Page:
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4.4 out of 5 stars
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4.4 out of 5 stars
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on 14 July 2004
I must have read this book at least a dozen times since first being given a copy at Christmas 1987. (I don't reread books much, as a whole.) Every time I come to it, there is something new to learn, to appreciate.Then there are some things that strike me EVERY time. Not least, the elegance and beauty of Matthiessen's writing-one minute he is writing of his meditative practice(he had been a Zen practitioner for several years when he made this Himalayan journey in the autumn of 1973), the next minute he's describing the very practical difficulties encountered on such an expedition (snow-drifts, altitude sickness,) and the NEXT minute he's describing-informatively, beautifully-the animals and plants. He's also very deep into Buddhist philosophy-as one might expect, of course-and knows a good few things about Buddhist iconography as well(whatever he modestly claims to the contrary).The book is not only an examination (and, ultimately, a celebration) of the snow leopard, or the Himalayan blue sheep, but also of the Himalayan way of life. I share some of his delight when, after many weeks of trials and tribulations, he finds himself standing in a remote gompa( a sort of Buddhist chapel or oratory), a place subtly gleaming with brass statues, prayer-wheels, etc. and lit only by candles.
It's an infectious book. And a powerful one. I'd also recommend Matthiessen's TIGERS IN THE SNOW, his study of the Amur( Siberian) tiger.If you're remotely interested in the big cats, you could do worse than treat yourself to both these gems.
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This book is a story of two journeys of exploration. On one hand it is an account of an expedition by the world famous field biologist Georges Schaller to remote North Western Nepal in search of the fabled Snow Leopard.
The second journey is Matthiessen's personal journey of spiritual discovery amongst the Himalayan gompas of both Buddhism and the ancient Bon religion.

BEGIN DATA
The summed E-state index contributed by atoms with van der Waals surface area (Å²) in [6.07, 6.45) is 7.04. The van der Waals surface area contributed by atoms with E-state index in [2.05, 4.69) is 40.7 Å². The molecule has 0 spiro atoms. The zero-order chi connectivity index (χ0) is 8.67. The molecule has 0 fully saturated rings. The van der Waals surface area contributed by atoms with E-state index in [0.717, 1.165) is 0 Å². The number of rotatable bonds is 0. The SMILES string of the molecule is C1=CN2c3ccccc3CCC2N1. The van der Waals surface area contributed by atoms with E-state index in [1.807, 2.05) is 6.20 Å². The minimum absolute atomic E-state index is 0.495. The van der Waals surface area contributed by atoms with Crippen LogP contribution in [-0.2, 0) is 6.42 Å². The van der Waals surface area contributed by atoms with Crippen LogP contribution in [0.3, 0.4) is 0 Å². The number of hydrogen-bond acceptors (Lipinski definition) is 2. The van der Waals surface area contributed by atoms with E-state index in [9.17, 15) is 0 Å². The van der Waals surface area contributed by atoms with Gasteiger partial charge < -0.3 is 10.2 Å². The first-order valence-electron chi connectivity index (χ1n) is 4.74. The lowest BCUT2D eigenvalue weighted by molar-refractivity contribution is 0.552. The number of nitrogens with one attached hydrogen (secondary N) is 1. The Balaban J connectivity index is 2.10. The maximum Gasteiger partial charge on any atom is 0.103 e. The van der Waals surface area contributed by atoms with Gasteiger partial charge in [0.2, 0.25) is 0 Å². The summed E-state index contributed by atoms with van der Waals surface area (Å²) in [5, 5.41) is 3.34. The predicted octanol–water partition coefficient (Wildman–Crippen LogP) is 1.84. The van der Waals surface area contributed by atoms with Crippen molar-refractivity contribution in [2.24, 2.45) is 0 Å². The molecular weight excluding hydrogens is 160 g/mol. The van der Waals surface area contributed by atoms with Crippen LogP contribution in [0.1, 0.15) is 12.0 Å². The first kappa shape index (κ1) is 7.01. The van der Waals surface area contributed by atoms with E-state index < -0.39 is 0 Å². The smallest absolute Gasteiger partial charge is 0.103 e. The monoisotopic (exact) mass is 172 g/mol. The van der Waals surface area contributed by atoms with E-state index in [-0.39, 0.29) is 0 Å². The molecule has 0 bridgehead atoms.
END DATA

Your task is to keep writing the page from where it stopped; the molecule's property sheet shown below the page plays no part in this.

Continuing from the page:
Combining a remarkable eye for detail in the flora and fauna of the journey with a deeply moving account of his personal spiritual discoveries, this book is a "must read" for anyone with even the slightest interest in what lies beyond the mundane day to day world.
It is also a detailed account of a world which was at the time of the expedition untouched by Western technology or values. A world which largely no longer exists.
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on 19 January 2006
Bought this while travelling, and didn't really appreciate how good it was until I returned home. Matthiesson's expedition with Schaller is excellently retold, and his linking of the essences of both spirituality and nature makes this book inspire a sense of calm, yet also sadness at the nature of our supposedly 'modern' society. I don't recall him beating any sherpa's as another reviewer has mentioned - he is (or was)a buddhist practitioner, and this would seem to be against his overriding principle - that we are all one with nature. This book is excellent as both a form of escapism, and for those who wish to read an informed and enlightened travel journal
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on 3 March 2006
Matthiessen’s book, written in beautiful, otherworldly prose, is a masterpiece.
The book describes the physical and spiritual journey the author undertakes to the far North-West of Nepal with the renowned naturalist George Schaller.
Mathiessen undertook this trek shortly after the death of his first wife - and whilst wrestling with the loss of a loved one, the shackles of modern western life and Mathiessen own spiritual exploration of Buddhist philosophies – the words drip off the pages like honey.
The pace of the narrative and the nuggets of spiritual and philosophical truth found within these pages echo in the readers mind and far outlive the reading of the book.
The people, the culture and the landscape come together and thrust the reader into a forgotten land at the time untouched by western influence. One of those classic reads you’ll be sure to tell friends and loved ones about and probably force them to read!
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on 9 November 2011
This is a deep book that gets you thinking, chiefly about the absurdity of the wealth seeking, greedy, `because I'm worth it' western culture. This book, almost subliminally, has had a gentle but something approaching profound effect upon me. It has removed the scales from my eyes and shown me what really matters.

Matthiessen wrote this book following his accompanying Dr George Schaller into the Himalayas reaching close to the Tibetan border. Schaller was a zoologist who wanted to study the rut of the blue sheep, a rare form. He wanted to assess through field observations whether this animal was more goat than sheep or vice versa. (It never ceases to amaze me the way in which some people earn their living). Both hoped to see the elusive snow leopard, hence the title of the book. I shall not spoil the book for future readers by revealing whether their hopes were realised.